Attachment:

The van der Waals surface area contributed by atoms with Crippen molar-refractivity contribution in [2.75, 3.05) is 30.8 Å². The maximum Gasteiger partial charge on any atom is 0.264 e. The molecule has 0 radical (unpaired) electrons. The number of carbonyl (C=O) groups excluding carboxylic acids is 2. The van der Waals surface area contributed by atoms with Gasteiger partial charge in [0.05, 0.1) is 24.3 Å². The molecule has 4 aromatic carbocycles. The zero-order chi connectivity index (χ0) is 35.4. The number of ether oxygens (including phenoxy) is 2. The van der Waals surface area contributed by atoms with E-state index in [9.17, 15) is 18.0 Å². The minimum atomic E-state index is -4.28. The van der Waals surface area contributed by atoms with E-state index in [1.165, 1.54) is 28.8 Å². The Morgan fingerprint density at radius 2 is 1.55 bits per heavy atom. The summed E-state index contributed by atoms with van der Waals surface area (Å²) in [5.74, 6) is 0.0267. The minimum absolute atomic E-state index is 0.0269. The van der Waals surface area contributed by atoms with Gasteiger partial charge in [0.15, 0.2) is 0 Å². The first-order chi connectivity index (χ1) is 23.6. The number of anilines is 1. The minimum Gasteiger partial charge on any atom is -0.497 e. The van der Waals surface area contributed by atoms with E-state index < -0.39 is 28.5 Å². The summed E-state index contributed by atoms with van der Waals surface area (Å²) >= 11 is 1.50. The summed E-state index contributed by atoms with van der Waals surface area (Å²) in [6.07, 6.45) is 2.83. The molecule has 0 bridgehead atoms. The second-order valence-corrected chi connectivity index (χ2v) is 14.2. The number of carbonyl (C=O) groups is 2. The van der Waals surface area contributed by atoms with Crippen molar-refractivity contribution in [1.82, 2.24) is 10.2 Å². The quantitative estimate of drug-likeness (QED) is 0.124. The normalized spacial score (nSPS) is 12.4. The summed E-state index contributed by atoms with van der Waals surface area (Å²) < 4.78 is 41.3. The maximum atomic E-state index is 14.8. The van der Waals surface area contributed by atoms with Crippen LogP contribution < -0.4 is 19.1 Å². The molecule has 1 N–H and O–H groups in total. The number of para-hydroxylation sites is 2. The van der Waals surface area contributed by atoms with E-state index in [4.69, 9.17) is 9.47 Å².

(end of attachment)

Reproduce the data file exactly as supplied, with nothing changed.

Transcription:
The van der Waals surface area contributed by atoms with Crippen molar-refractivity contribution in [2.75, 3.05) is 30.8 Å². The maximum Gasteiger partial charge on any atom is 0.264 e. The molecule has 0 radical (unpaired) electrons. The number of carbonyl (C=O) groups excluding carboxylic acids is 2. The van der Waals surface area contributed by atoms with Gasteiger partial charge in [0.05, 0.1) is 24.3 Å². The molecule has 4 aromatic carbocycles. The zero-order chi connectivity index (χ0) is 35.4. The number of ether oxygens (including phenoxy) is 2. The van der Waals surface area contributed by atoms with E-state index in [9.17, 15) is 18.0 Å². The minimum atomic E-state index is -4.28. The van der Waals surface area contributed by atoms with E-state index in [1.165, 1.54) is 28.8 Å². The Morgan fingerprint density at radius 2 is 1.55 bits per heavy atom. The summed E-state index contributed by atoms with van der Waals surface area (Å²) in [5.74, 6) is 0.0267. The minimum absolute atomic E-state index is 0.0269. The van der Waals surface area contributed by atoms with Gasteiger partial charge in [0.15, 0.2) is 0 Å². The first-order chi connectivity index (χ1) is 23.6. The number of anilines is 1. The minimum Gasteiger partial charge on any atom is -0.497 e. The van der Waals surface area contributed by atoms with E-state index < -0.39 is 28.5 Å². The summed E-state index contributed by atoms with van der Waals surface area (Å²) >= 11 is 1.50. The summed E-state index contributed by atoms with van der Waals surface area (Å²) in [6.07, 6.45) is 2.83. The molecule has 0 bridgehead atoms. The second-order valence-corrected chi connectivity index (χ2v) is 14.2. The number of carbonyl (C=O) groups is 2. The van der Waals surface area contributed by atoms with Crippen molar-refractivity contribution in [1.82, 2.24) is 10.2 Å². The quantitative estimate of drug-likeness (QED) is 0.124. The normalized spacial score (nSPS) is 12.4. The summed E-state index contributed by atoms with van der Waals surface area (Å²) < 4.78 is 41.3. The maximum atomic E-state index is 14.8. The van der Waals surface area contributed by atoms with Crippen LogP contribution < -0.4 is 19.1 Å². The molecule has 1 N–H and O–H groups in total. The number of para-hydroxylation sites is 2. The van der Waals surface area contributed by atoms with E-state index in [4.69, 9.17) is 9.47 Å².